SkyEurope collapse leaves thousands of fliers stranded
Slovakian budget carrier is latest scalp claimed by airline industry downturn
Wednesday 02 September 2009
SkyEurope Airlines, the Slovakian discount carrier, lost its battle against bankruptcy yesterday, leaving travellers stranded in airports from Manchester to Bratislava.
A raft of budget rivals, including easyJet and Ryanair, rushed to offer cheap "rescue" tickets to passengers stranded abroad after the company grounded its planes.
SkyEurope's failure comes as no surprise to industry-watchers. The company started in 2002 and grew quickly – boosted by the expansion of the EU in 2004. It raised €120m (£106m) when it listed on the Viennese stock exchange the following year, but rapid growth never turned to profits.
New management, brought in two years ago, backed the airline out of Polish and Hungarian markets to focus on Vienna, Prague and Bratislava, but to no avail. Last year, the group's losses ballooned to €62m and the fleet was cut from 15 aircraft to just five.
With the global industry struggling with the toxic combination of volatile fuel prices and crushed economic confidence, SkyEurope made little progress. The first quarter of 2009 saw the carrier slip another €15m into the red and the group went into bankruptcy protection in June, just weeks before the departure of Jason Bitter, the chief executive.
Last month SkyEurope was offered a lifeline, in the shape of a €16.5m investment offer from Austria's Focus Equity. But the money was contingent on the successful conclusion of a major restructuring of the company, and SkyEurope went bankrupt too quickly to comply. By August, the carrier's flights were banned by Vienna for non-payments of bills, with Prague and Bratislava following suit last week.
The Slovakian company joins a growing list of airlines brought down by the global downturn. More than 80 have gone bankrupt since the start of 2008. And while SkyEurope may be the first major collapse in Europe this year, it is unlikely to be the last.
SkyEurope was popular in the UK for weekend trips from London Luton and Manchester. Some passengers with tickets booked on SkyEurope flights may be entitled to a refund from their credit or debit card providers. The Atol scheme will also protect most travellers who booked flights through a travel agency as part of a package, although it may not cover late-bookers.
Abta, the travel association, said the situation reinforces its calls to the EU and UK government to make it a legal requirement on airlines to provide financial protection for passengers.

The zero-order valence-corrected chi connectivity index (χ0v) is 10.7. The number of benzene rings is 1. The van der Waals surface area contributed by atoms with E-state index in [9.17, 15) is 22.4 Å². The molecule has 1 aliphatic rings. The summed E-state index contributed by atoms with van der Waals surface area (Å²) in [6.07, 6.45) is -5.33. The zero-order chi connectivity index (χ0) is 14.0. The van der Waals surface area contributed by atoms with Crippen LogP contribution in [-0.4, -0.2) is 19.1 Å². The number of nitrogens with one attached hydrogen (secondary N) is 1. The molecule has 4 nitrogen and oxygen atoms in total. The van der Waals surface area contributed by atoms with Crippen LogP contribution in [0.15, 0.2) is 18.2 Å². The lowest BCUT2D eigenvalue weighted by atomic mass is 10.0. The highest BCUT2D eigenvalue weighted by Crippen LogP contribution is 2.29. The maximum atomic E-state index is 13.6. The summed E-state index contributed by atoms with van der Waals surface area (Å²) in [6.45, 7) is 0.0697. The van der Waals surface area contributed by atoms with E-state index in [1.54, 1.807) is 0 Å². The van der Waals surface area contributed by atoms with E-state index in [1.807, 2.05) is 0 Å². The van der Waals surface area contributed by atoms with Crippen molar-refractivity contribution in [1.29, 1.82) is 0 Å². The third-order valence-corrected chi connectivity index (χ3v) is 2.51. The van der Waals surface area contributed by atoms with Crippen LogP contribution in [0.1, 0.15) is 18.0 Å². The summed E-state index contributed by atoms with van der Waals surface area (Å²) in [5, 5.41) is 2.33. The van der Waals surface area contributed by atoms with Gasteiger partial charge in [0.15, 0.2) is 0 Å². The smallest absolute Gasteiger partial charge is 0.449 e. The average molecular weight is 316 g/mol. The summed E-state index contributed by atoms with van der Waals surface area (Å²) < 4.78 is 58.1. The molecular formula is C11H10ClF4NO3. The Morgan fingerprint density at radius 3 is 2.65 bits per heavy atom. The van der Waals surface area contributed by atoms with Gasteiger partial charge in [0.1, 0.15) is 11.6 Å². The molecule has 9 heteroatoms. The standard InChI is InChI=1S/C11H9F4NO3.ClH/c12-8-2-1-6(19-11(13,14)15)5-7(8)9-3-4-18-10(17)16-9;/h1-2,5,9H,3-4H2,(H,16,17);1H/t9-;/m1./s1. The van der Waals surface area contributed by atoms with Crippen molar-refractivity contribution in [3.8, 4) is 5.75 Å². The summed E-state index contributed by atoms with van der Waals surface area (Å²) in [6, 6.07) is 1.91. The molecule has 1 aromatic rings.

Mark Tanzer, the chief executive of Abta, said: "This airline failure in a tough economic climate, along with several others last year, highlights the need for urgent action to plug this gaping hole in customer financial protection."
The Independent travel offers: Discover a world of inspiring destinations
- 1 Humans of New York image of crying gay teen receives best response yet from Ellen DeGeneres
- 2 What supermodels really think about posing in the nude
- 3 People all over the world are getting semicolon tattoos to draw attention to mental health
- 4 Black teen in critical condition after store employee 'shoots him for stealing 79-cent pack of cookies'
- 5 Chris Moyles reportedly set to make radio comeback with new breakfast show on XFM
The 50 Best weekend retreats
Are plastic planes the future of flight? Heathrow expansion reopens debate over aviation's effects on the environment
Inside Travel: Greece 2015 Q&A - should we cancel our Greek holiday? Are our flights safe? And what will we be spending there?
The most powerful passports in the world
The 10 Best lightweight luggage
More Britons believe that multiculturalism makes the country worse - not better, says poll
Nathan Collier: Montana man inspired by same-sex marriage ruling requests right to wed two wives
Greece crisis: IMF was pushed around by Angela Merkel and Nicholas Sarkozy – and now it is being humiliated
Osborne to cap family benefits at £23,000 – announced ahead of his post-election Budget
Forget little green men – aliens will look like humans, says Cambridge University evolution expert
Girl, 7, stares down hate preacher at Ohio festival with pro-LGBT rainbow flag gesture
£15000 - £25000 per annum: Recruitment Genius: To support their continued grow...
£33000 - £38000 per annum: Recruitment Genius: A global player and world leade...
£18000 - £24000 per annum: Recruitment Genius: If you are friendly, sociable, ...
£22300 per annum: Recruitment Genius: This museum group is looking for a Payro...